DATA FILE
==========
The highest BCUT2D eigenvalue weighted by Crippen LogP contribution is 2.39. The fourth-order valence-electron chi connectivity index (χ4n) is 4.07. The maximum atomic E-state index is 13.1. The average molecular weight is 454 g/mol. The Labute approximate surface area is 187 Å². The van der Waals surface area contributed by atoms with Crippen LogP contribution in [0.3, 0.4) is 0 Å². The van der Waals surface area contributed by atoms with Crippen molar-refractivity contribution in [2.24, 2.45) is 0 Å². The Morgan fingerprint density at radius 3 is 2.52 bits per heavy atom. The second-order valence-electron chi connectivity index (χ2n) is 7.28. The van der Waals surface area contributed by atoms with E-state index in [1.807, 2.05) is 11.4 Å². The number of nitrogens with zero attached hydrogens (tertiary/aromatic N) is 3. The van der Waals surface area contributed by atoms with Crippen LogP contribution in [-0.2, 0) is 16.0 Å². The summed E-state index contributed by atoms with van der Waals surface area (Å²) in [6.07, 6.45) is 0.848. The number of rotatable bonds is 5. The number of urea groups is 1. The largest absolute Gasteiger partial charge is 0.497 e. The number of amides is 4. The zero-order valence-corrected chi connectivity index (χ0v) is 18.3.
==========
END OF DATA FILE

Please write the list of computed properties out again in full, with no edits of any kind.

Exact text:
The highest BCUT2D eigenvalue weighted by Crippen LogP contribution is 2.39. The fourth-order valence-electron chi connectivity index (χ4n) is 4.07. The maximum atomic E-state index is 13.1. The average molecular weight is 454 g/mol. The Labute approximate surface area is 187 Å². The van der Waals surface area contributed by atoms with Crippen LogP contribution in [0.3, 0.4) is 0 Å². The van der Waals surface area contributed by atoms with Crippen molar-refractivity contribution in [2.24, 2.45) is 0 Å². The Morgan fingerprint density at radius 3 is 2.52 bits per heavy atom. The second-order valence-electron chi connectivity index (χ2n) is 7.28. The van der Waals surface area contributed by atoms with E-state index in [1.807, 2.05) is 11.4 Å². The number of nitrogens with zero attached hydrogens (tertiary/aromatic N) is 3. The van der Waals surface area contributed by atoms with Crippen LogP contribution in [-0.2, 0) is 16.0 Å². The summed E-state index contributed by atoms with van der Waals surface area (Å²) in [6.07, 6.45) is 0.848. The number of rotatable bonds is 5. The number of urea groups is 1. The largest absolute Gasteiger partial charge is 0.497 e. The number of amides is 4. The zero-order valence-corrected chi connectivity index (χ0v) is 18.3.